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Crazy Credits

The screenplay title is incorrectly spelled. It reads: 'Base' on the book "Red Alert" by Peter George. This is pointed out on the DVD supplement about the making of the film. See more »

Alternate Versions

Three different screen aspect ratios have been used for video releases. The initial video releases up until the last VHS used a pan & scan transfer. Starting with the Criterion Collection laserdisc, as well as the later Columbia laserdisc, the film was presented "open matte" which meant that as much of the frame was captured as possible. Since many scenes were shot with mattes in-camera, the aspect ratio varied between 1.33:1 to roughly 1.66:1. This same version was used for the original and later Special Edition. In 2004, Columbia completed a new restoration of the film using an original fine-grain positive. This was utilized for a high definition transfer used for the 2-disc 40th Anniversary Edition DVD set. For the first time, this edition used 16x9 enhancement and presented the entire film at its theatrical exhibition aspect ratio of 1.66:1. While this obscures image previously seen on the variable ratio transfers, this preserves the intended "matted" wide-screen composition - very important for shots like Major Kong riding the bomb to the ground. In the variable ratio transfers, the rigging and projection screen edges are visible. See more »

Connections

Referenced in Mystery Science Theater 3000: The Killer Shrews (1992) See more »

Soundtracks

We'll Meet Again
(1939) (uncredited)
Music and Lyrics by Ross Parker and Hugh Charles
Performed by Vera Lynn and chorus at the end
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User Reviews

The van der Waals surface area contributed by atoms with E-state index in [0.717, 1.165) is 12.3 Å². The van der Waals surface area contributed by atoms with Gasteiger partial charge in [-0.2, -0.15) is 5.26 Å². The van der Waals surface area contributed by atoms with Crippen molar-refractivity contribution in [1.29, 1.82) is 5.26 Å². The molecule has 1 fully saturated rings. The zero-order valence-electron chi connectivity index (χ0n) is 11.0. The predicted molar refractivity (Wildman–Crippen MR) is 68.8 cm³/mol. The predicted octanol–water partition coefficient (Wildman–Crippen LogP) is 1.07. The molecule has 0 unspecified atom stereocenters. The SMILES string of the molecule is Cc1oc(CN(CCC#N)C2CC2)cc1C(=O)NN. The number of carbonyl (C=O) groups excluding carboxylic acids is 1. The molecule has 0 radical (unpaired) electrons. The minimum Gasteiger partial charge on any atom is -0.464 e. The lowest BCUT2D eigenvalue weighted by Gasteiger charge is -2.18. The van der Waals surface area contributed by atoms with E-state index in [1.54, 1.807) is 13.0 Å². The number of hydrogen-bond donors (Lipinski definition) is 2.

Frighteningly hilarious
14 October 2000 | by archyonSee all my reviews

This movie is possibly the best comedy ever made, only with one fact against it: it's not very "comical". Hilarious? Yes. Comical? Absolutely not. The horrors of the nuclear war caused by a simple mistake materialize before us, directed with skill by the late maestro, Kubrick.

There are simply not enough words to describe Peter Sellers's BRILLIANT performance in three roles: A british officer, the U.S president and Dr. Strangelove. He is hilarious as the british officer, with his wonderful accent, gloomy and neurotic as the president and simply insane as Dr. Strangelove.

Also note that this movie includes a performance by very young James Earl Jones, who we now all know as the voice behind Darth Vader.

The ending scene is also a masterpiece.


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Frequently Asked Questions

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Details

Official Sites:

Official site

Country:

UK | USA

Language:

English | Russian

Release Date:

29 January 1964 (USA) See more »

Also Known As:

A Delicate Balance of Terror See more »

Filming Locations:

Okaloosa County, Florida, USA See more »

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Box Office

Budget:

$1,800,000 (estimated)

Opening Weekend USA:

$11,751, 17 July 1994

Gross USA:

$9,440,272

Cumulative Worldwide Gross:

$9,444,747
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Company Credits

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Technical Specs

Runtime:

Sound Mix:

Mono (Westrex Recording System)| Dolby Digital

Aspect Ratio:

1.37 : 1